How a pandemic becomes political theatre
Donald Trump - back at the White House after three days in hospital - is using his TV skills to turn his brush with COVID to his political benefit.
Of all the many professions Donald Trump has practised - property magnate, host of 'The Apprentice', author, hotelier, wrestling promoter, statesman, president - the only one he has truly mastered is reality TV. And it shows. He turned being leader of the world's most powerful nation into a performance. And now he's made being a COVID patient a performance too.
Last week, President Trump - who has for so long downplayed the pandemic and resisted wearing a mask - tested positive, along with his wife and quite a few of his staff. The White House was revealed as a COVID hot spot. While all Americans (well, almost all) wished their commander-in-chief a swift recovery, many felt that their president's illness was a reflection of his irresponsibility. He is seen as culpable for the loss of thousands of his own citizens by undermining his own government's advice on how best to prevent the spread of the virus.
He turned his misfortune into a media extravaganza. The TV cameras were present as Donald Trump boarded a helicopter on the White House lawns last Friday for the nine minute journey to the Walter Reed Medical Centre. Once installed, he posted videos about how well he was - how great his medical team were - and how he would 'never forget' the display of support by his diehard followers.
On Sunday, he briefly ventured out of the hospital in a presidential motorcade to greet those well-wishers who had been camping outside the gates. He was wearing a mask, for once, and waving and giving a thumbs-up. His driver and the security service agents next to him were masked as well - but the chances of COVID transmission in such a confined space, and in a vehicle which is not only bullet proof but tightly sealed against chemical attacks, are significant.
'Every single person in the vehicle during that completely unnecessary Presidential "drive-by" just now has to be quarantined for 14 days', tweeted a clearly furious Dr James Phillips, a senior medic at the medical centre. 'They might get sick. They may die. For political theater. Commanded by Trump to put their lives at risk for theater. This is insanity.'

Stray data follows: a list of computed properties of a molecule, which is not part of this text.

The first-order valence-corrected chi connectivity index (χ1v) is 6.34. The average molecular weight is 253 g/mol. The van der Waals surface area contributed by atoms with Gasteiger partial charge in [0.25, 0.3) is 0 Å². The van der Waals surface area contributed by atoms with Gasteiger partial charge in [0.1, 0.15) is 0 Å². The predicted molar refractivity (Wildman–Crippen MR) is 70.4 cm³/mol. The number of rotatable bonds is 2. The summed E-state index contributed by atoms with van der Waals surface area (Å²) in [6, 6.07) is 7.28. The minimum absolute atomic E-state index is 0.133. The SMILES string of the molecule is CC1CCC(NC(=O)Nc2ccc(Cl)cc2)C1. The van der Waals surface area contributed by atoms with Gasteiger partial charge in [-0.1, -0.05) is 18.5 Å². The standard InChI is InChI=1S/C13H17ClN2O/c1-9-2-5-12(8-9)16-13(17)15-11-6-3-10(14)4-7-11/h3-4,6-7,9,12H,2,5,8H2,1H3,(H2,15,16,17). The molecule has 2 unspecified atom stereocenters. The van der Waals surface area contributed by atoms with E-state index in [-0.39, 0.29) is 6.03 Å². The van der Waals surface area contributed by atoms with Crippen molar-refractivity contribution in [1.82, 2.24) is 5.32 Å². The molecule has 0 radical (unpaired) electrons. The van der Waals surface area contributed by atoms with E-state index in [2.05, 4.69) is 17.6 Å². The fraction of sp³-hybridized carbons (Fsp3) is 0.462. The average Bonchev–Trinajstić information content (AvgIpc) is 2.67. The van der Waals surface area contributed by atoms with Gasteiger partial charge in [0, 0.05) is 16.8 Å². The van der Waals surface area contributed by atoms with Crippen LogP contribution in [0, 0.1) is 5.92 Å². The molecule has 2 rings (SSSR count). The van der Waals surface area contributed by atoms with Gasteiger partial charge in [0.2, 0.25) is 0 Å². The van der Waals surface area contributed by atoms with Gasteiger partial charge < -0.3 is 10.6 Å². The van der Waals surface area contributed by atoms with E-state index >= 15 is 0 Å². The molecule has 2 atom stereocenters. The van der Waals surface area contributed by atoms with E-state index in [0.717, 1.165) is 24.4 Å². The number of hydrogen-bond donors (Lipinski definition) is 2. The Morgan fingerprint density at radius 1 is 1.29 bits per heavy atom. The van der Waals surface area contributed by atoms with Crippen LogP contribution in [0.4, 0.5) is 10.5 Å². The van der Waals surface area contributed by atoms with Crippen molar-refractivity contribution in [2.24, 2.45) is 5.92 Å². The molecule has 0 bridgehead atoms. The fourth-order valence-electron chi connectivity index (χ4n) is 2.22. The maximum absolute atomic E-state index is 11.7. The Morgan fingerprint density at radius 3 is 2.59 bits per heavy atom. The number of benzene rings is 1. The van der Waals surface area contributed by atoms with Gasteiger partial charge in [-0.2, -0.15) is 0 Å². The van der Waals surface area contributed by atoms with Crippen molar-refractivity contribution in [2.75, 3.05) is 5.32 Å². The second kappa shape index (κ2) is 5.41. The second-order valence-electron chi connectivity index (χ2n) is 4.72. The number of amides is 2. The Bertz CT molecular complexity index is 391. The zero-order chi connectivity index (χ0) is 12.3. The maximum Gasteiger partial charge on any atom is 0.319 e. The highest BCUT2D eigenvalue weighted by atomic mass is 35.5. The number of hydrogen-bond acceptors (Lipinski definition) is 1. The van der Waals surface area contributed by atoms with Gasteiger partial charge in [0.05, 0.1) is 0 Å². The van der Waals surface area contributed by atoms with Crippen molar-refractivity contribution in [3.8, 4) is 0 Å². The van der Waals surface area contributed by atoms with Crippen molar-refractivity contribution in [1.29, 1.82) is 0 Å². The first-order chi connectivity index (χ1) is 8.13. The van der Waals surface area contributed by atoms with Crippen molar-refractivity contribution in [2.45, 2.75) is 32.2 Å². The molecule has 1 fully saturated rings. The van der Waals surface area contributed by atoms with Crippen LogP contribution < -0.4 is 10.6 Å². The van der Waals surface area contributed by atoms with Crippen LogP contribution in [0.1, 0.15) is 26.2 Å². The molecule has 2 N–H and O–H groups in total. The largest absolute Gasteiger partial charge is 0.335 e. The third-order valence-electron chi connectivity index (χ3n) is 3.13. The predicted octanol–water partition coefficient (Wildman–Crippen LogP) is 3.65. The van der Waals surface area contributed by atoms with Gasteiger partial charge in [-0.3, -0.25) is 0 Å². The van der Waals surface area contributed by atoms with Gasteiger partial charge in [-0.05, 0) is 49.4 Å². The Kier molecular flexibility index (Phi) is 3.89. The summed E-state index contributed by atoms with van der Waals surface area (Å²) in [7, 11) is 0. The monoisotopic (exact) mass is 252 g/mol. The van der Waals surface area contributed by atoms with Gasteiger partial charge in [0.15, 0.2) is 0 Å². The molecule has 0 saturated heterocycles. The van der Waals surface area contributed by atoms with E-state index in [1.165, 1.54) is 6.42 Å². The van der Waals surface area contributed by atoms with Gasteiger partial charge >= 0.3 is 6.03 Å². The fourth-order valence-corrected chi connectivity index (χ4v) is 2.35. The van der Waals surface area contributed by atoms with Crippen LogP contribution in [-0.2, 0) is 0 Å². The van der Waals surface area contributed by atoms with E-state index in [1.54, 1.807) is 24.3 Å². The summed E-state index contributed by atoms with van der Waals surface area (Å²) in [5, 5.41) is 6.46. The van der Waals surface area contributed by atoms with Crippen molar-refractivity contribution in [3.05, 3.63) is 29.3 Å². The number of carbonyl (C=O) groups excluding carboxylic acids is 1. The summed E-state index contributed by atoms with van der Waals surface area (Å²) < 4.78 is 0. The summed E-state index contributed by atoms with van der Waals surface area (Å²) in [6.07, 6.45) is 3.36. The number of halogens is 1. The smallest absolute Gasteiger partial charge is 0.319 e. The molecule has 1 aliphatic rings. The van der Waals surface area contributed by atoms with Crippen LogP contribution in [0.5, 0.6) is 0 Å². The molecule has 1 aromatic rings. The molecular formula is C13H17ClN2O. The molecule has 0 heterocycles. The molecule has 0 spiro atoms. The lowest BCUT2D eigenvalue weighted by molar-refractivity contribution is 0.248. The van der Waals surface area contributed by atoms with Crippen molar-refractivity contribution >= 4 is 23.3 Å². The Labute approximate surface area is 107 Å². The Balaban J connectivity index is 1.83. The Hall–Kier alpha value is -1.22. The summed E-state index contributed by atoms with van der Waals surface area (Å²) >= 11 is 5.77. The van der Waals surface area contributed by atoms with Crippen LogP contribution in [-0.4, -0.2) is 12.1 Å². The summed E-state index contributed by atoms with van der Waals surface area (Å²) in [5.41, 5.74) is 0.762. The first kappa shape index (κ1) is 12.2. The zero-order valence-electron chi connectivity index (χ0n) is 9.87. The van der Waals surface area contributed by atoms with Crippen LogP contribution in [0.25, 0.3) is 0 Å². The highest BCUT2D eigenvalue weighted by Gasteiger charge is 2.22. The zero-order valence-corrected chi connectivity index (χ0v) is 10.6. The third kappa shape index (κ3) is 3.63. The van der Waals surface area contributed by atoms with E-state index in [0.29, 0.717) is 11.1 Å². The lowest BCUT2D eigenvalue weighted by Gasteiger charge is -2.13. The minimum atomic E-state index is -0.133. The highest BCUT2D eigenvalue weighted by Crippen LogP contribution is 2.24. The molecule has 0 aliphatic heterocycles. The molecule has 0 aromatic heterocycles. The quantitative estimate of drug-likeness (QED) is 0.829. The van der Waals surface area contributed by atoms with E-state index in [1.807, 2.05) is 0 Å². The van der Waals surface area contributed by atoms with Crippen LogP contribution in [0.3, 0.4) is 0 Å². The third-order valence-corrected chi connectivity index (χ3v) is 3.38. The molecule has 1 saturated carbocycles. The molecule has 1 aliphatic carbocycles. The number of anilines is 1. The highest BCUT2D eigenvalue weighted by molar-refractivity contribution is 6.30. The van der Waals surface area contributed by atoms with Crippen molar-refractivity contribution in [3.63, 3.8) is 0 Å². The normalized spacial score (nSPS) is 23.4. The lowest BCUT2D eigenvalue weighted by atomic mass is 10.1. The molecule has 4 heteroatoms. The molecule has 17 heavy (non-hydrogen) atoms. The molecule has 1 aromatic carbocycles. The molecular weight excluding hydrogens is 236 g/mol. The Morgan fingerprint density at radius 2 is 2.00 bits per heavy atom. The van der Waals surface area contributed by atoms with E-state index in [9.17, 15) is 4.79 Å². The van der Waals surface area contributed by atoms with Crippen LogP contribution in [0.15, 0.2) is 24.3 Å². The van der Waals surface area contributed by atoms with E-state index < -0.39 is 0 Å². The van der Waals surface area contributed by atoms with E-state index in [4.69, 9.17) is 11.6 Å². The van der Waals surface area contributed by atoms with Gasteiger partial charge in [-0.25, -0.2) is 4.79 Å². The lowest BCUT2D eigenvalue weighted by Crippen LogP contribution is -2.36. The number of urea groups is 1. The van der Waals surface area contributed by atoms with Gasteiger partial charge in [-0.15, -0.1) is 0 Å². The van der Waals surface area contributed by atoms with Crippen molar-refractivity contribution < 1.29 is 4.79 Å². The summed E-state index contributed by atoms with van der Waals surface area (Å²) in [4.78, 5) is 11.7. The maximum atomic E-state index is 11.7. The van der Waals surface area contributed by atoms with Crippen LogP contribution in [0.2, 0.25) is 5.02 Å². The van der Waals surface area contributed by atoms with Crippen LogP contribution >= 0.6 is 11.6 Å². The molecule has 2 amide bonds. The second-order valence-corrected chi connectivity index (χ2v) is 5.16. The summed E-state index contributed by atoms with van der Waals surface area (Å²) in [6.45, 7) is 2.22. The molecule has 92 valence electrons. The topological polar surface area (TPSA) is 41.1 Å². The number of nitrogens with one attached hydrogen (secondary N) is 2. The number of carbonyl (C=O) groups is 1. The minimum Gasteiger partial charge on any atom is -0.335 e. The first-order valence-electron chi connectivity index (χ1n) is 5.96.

Political theatre, of course, is what Trump does best. There was more on display on Monday evening, when he was discharged from hospital and hitched another helicopter ride back to the White House. On disembarking, he took the stairs up to a White House balcony. Flanked on both sides by the Stars and Stripes flag, he turned to face the cameras that were taking the event live to millions of TV viewers and ostentatiously removed his mask. The message seemed to be that the warrior leader had triumphed over the pandemic.
'Don't be afraid of Covid', the president tweeted. 'Don't let it dominate your life.' His comments have been described by medical epidemiologists as 'crazy' and 'utterly irresponsible'. 210,000 Americans have been confirmed as dying from the virus - more than in any other country - yet America's president continues to suggest that the pandemic is no big deal.
'You're going to beat it', he urged Americans in a video message. 'We're going to be out front. As your leader, I had to do that. I knew there's danger to it, but I had to do it. I stood out front, and led.'
It's as if he's suggesting that there's personal - and political - valour in succumbing to COVID and overcoming its effects. Donald Trump had the advantage of bespoke medical care, the best doctors and access to experimental drug therapies. Not many other Americans would be quite so fortunate. Still, he sees 'defeating' COVID as a sign of personal resilience which he wishes to turn to his advantage in the four weeks remaining of the presidential election campaign.
The polling evidence to date suggests that Trump's support base has rallied to his side at a time of personal emergency - but that there has been no broader sympathy wave. The Democratic challenger, Joe Biden, remains ahead in the opinion polls, though not by enough in the key states to be confident of victory.
President Trump's illness has focussed the final stages of the campaign on the issue on which he is weakest - his handling of the pandemic. Common sense suggests that American voters will echo Donald Trump's TV catchphrase back to him: "You're fired!" But his illness has also allowed him a new stage on which to stride and perhaps salvage a chance of securing a second term.